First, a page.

I Could Never Be Your Woman (United States, 2007)
Considering the talent involved - writer/director Amy Heckerling (Clueless) and actors Michelle Pfeiffer and Paul Rudd - I Could Never Be Your Woman could contend for the most high-profile motion picture yet to take the direct-to-DVD route. This wasn't intended to be the path traveled by this motion picture; had all gone well, it would have been on multiplex screens a year or two ago. Financial mismanagement and bad decisions made the movie unreleasable and it languished until The Weinstein Company executed their home video rights. The result is a mixed blessing for Heckerling - her movie gets to see the light of day but it does so with the unenviable "direct-to-DVD" label. It's good enough to warrant better than the curt dismissal it is likely to receive in some corners.
Rosie (Pfeiffer) is a fortysomething TV writer/producer whose once popular TV series is beginning to fade. The show's star, Brianna (Stacey Dash), is a high maintenance diva and the slipping ratings no longer justify her salary or the program's budget. In an attempt to enliven things, Brianna brings in a new character, to be played by twentysomething actor Adam (Paul Rudd). Adam is attracted to Rosie, and she to him, but she views their age difference as an insurmountable obstacle and resists his advances. Meanwhile, she's shepherding her daughter, Izzie (Saoirse Ronan), through puberty. Izzie has a crush on a male student at her school and is determined to capture his attention at all costs. So, while avoiding her own potential romance, Rosie seeks to advance her daughter's.
If Clueless made Heckerling a bright star in the Hollywood, her follow-up, the little seen Loser, brought her crashing back to Earth. Had anyone gotten a chance to see it, I Could Never Be Your Woman might have removed some of the tarnish from Heckerling's reputation, but not all of it. This is far from a perfect movie, and not all the problems are related to its long release delay. The inclusion of Tracey Ullman as Mother Nature, who appears to be a figment of Rosie's imagination, is a miscalculation. The character is distracting and annoying and belongs in another motion picture. The film also suffers a late loss of focus. Toward the end, the screenplay puts the central romance on the back burner so it can focus on the relationship between Rosie and Izzy. While this provides some heartwarming drama, Heckerling never bothers to return to the romance, resorting instead to a series of stale flashbacks with a Beach Boys song playing in the background. Huh? Did someone lose part of the final reel?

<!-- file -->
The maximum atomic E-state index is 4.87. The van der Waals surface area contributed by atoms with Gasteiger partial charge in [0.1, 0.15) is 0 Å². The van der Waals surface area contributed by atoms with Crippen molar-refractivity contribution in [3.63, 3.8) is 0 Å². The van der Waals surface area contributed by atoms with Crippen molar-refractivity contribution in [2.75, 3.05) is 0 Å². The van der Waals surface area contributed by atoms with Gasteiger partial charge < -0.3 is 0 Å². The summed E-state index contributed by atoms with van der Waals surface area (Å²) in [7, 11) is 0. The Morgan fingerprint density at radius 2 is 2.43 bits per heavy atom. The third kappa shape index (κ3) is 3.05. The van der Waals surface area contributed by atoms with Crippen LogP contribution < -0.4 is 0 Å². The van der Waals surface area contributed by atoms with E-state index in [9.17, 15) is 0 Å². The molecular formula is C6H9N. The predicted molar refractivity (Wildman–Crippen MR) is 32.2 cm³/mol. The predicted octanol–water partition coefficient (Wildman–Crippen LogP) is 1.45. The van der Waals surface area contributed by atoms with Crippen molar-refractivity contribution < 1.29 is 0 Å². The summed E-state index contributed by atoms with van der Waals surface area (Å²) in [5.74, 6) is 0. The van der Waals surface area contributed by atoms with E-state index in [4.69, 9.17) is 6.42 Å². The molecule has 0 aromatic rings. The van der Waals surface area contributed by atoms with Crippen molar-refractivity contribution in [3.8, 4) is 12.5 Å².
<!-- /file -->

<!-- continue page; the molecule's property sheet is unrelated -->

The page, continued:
Heckerling's writing is as sharp and pithy as ever, although some of her pop-centric comments are dated since they were written in 2005 and are being seen in 2008. (Her tongue-in-cheek explanation is that I Could Never Be Your Woman is a "period piece" with the period being 2005.) This problem is more the production company's fault than Heckerling's but it nevertheless diminishes the movie's wit. For example, a joke about Will and Grace loses something now that the show is off the air.
Pfeiffer and Rudd have adequate chemistry to pull off the romance. Arguably, a little too much is made about the age difference, and methinks Rosie doth protest a little too much when it becomes apparent that Adam's intentions aren't strictly platonic. Viewers aren't going to confuse Rudd and Pfeiffer with any of the great screen couples, but it's not a stretch to believe these two are into each other, especially when they're bouncing on the bed with abandon. Neither actor stands a chance, however, when they share the camera with scene-stealer Saoirse Ronan. The young Irish actress (with a perfect American accent) gives a brilliant performance. Had this movie been out in the marketplace before her Golden Globe nomination for Atonement, she wouldn't have taken everyone by surprise. Her Izzie is a little like what Juno might have been like four years before her pregnancy. And the way Ronan skewers Britney Spears (with an assist from Heckerling's altered lyrics) is the film's comedic highlight. On the negative side, Sarah Alexander is shrill and disappointing as the uninteresting villain and Fred Willard, normally a reliable comedic presence, doesn't have a single funny line or moment. For the most part, he looks bewildered.
Had I Could Never Be Your Woman been released into theaters, it would have received mixed reviews, slanted toward the mildly positive. It's a pleasant diversion - an enjoyable romantic comedy that has enough going for it to make it worth a recommendation. As a direct-to-video offering, it's a positive triumph. One doesn't see something of this quality suddenly appearing without fanfare on video store shelves. See it for Pfeiffer, who's still sexy past 40. See it for Ronan, who provides a preview of where her career is tracking. See it for the dialogue, which, despite its occasional stale moments, still crackles. And see it in the hope that this might represent (albeit unintentionally) the future of the direct-to-video feature.
Note: The DVD package is relatively barren. There are a few deleted scenes, only one of which has any juice. The "theatrical trailer" is a nice curiosity since it was never used. The commentary is a waste of bandwidth. With as convoluted a production and distribution history as this movie has, one might expect Heckerling and producer Cerise Hellam Larkin to provide a wealth of insight. Instead, all they do is ramble about what scene was filmed in London and what scene was filmed in L.A. and how the weather was nicer in England than Southern California. Listening to the commentary is a waste of time. Fortunately, watching the movie isn't.
I Could Never Be Your Woman (United States, 2007)
Theatrical Aspect Ratio: 1.85:1
Screenplay: Amy Heckerling
Cinematography: Brian Tufano